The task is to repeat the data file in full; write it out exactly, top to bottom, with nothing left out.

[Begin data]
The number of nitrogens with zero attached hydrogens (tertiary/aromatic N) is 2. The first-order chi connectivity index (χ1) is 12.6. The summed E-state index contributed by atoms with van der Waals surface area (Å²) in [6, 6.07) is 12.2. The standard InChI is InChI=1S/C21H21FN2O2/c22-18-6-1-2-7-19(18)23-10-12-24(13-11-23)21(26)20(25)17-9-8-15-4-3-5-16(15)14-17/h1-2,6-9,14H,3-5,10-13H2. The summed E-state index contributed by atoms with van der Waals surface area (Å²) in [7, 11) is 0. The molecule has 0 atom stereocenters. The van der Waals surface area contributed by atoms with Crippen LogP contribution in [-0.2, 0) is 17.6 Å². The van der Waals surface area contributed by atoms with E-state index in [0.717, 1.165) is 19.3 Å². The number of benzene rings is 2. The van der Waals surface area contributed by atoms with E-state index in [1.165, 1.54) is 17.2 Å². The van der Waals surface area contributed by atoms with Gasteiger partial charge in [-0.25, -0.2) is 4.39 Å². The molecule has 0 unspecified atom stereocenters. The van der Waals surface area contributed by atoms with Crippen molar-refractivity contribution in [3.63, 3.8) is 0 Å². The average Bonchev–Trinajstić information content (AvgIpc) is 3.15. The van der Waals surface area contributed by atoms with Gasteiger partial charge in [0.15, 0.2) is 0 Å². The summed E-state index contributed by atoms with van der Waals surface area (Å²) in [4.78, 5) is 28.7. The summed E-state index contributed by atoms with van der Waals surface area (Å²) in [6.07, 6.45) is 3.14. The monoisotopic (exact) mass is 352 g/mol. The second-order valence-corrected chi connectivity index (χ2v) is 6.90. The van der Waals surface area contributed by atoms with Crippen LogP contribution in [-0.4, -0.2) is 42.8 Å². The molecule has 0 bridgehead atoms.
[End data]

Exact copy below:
The number of nitrogens with zero attached hydrogens (tertiary/aromatic N) is 2. The first-order chi connectivity index (χ1) is 12.6. The summed E-state index contributed by atoms with van der Waals surface area (Å²) in [6, 6.07) is 12.2. The standard InChI is InChI=1S/C21H21FN2O2/c22-18-6-1-2-7-19(18)23-10-12-24(13-11-23)21(26)20(25)17-9-8-15-4-3-5-16(15)14-17/h1-2,6-9,14H,3-5,10-13H2. The summed E-state index contributed by atoms with van der Waals surface area (Å²) in [7, 11) is 0. The molecule has 0 atom stereocenters. The van der Waals surface area contributed by atoms with Crippen LogP contribution in [-0.2, 0) is 17.6 Å². The van der Waals surface area contributed by atoms with E-state index in [0.717, 1.165) is 19.3 Å². The number of benzene rings is 2. The van der Waals surface area contributed by atoms with E-state index in [1.165, 1.54) is 17.2 Å². The van der Waals surface area contributed by atoms with Gasteiger partial charge in [-0.25, -0.2) is 4.39 Å². The molecule has 0 unspecified atom stereocenters. The van der Waals surface area contributed by atoms with Crippen molar-refractivity contribution in [3.63, 3.8) is 0 Å². The average Bonchev–Trinajstić information content (AvgIpc) is 3.15. The van der Waals surface area contributed by atoms with Gasteiger partial charge in [0.15, 0.2) is 0 Å². The summed E-state index contributed by atoms with van der Waals surface area (Å²) in [4.78, 5) is 28.7. The summed E-state index contributed by atoms with van der Waals surface area (Å²) in [6.07, 6.45) is 3.14. The monoisotopic (exact) mass is 352 g/mol. The second-order valence-corrected chi connectivity index (χ2v) is 6.90. The van der Waals surface area contributed by atoms with Crippen LogP contribution in [-0.4, -0.2) is 42.8 Å². The molecule has 0 bridgehead atoms.